Friday, July 27, 2007

The Tsawwassen Treaty

The Tsawwassen First Nation has voted to ratify its modern treaty with the governments of British Columbia and Canada in a strong and clear vote. To my mind this represents a good day for the Tsawwassen if for no other reason that it represents an occasion for them to have made a cloice about their future that was largely their choice.

The deal itself, given the particular circumstances of the Tsawwassen, is likely also an objectively good deal. There was valuable land with real economic development potential included in the package. The land is clustered around their existing community so there is real opportunity to develop local benefits without fragmenting their already small population base and the loss of the tax exemption is probably balanced by the fact that the low incomes of many of the members at present made the exemption a low value item in any event.

What I think though also has to be learned are these lessons: (1) the deal required flexibility, Tsawwassen and British Columbia particularly bent on deeply held position (eg the tax exemption and the Agricultural Land Reserve, respectively) -- future deals will require Canada to show similar flexibility (something it has not demonstrated to date); (2) the deal required the process -- while it took fourteen years the fourteen years were worth it allow the Tsawwassen to develop internal capacity, for the parties to understand each other and themselves and for the real issues to be flushed out. If any party had laid this very same deal on the table fourteen years ago none of the parties would have viewed it as acceptable.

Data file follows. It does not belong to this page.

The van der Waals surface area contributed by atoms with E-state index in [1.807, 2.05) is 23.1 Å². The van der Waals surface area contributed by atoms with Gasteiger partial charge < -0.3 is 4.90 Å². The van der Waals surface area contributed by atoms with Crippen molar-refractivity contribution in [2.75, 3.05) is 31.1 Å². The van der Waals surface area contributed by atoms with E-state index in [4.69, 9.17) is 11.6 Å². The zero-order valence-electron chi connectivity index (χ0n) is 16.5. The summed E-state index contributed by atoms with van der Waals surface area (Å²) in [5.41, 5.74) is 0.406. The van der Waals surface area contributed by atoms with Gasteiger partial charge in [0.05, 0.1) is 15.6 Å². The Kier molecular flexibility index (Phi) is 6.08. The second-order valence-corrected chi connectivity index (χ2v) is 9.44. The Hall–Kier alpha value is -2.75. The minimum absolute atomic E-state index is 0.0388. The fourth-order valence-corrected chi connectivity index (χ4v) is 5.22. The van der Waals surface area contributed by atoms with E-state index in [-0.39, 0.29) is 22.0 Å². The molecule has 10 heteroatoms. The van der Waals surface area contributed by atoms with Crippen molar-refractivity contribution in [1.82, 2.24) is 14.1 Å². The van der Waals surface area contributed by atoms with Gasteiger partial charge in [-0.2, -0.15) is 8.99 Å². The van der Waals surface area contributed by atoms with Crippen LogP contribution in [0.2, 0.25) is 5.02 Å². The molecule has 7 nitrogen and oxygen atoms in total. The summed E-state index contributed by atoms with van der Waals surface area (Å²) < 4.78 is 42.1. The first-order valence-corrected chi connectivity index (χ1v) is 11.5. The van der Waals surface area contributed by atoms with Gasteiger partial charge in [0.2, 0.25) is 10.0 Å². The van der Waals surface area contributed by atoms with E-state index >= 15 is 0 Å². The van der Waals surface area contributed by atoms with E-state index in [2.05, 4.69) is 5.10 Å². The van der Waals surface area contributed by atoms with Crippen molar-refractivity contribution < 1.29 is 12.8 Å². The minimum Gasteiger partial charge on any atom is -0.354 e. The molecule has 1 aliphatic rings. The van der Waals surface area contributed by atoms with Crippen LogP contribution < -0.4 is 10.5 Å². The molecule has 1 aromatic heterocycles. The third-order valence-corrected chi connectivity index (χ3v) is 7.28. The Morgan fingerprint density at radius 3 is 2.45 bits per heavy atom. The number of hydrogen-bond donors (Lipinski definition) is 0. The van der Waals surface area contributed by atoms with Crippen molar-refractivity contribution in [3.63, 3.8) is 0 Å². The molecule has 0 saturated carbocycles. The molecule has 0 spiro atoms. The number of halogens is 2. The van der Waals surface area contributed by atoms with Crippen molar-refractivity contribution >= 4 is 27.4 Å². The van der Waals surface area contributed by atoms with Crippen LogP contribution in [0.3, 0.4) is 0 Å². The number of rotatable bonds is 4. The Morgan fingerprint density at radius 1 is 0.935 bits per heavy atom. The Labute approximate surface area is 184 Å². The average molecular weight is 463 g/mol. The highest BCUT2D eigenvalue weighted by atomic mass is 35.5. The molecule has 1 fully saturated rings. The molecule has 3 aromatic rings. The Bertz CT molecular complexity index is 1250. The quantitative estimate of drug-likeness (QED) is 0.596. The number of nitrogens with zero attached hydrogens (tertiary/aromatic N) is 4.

There are still issues to be ironed out -- one of these is how the interests and concerns of adjoining First Nations are going to be addressed. The other, which I think is more important, is how this experience is going to adopted to extend to First Nations where the Tsawwassen 'final settlement' model will not work as well because the lands are not as highly developed and the history is very different. This is going to require thinking through not just 'what is the deal' (each First Nation will need its own deal) but 'what is the process'. It is this last question that must be answered if there is to be a move toward true justice. Unless the governments can open themselves up to new processes other than the BC Treaty Process to bring the non-treaty process Nations into a true New Relationship (and they are shwoing signs of movement, particularly BC) the Tsawwassen agreement and the handfull of agreements that will flow out of the BCTP will be a disappointing evolutionary deadend.

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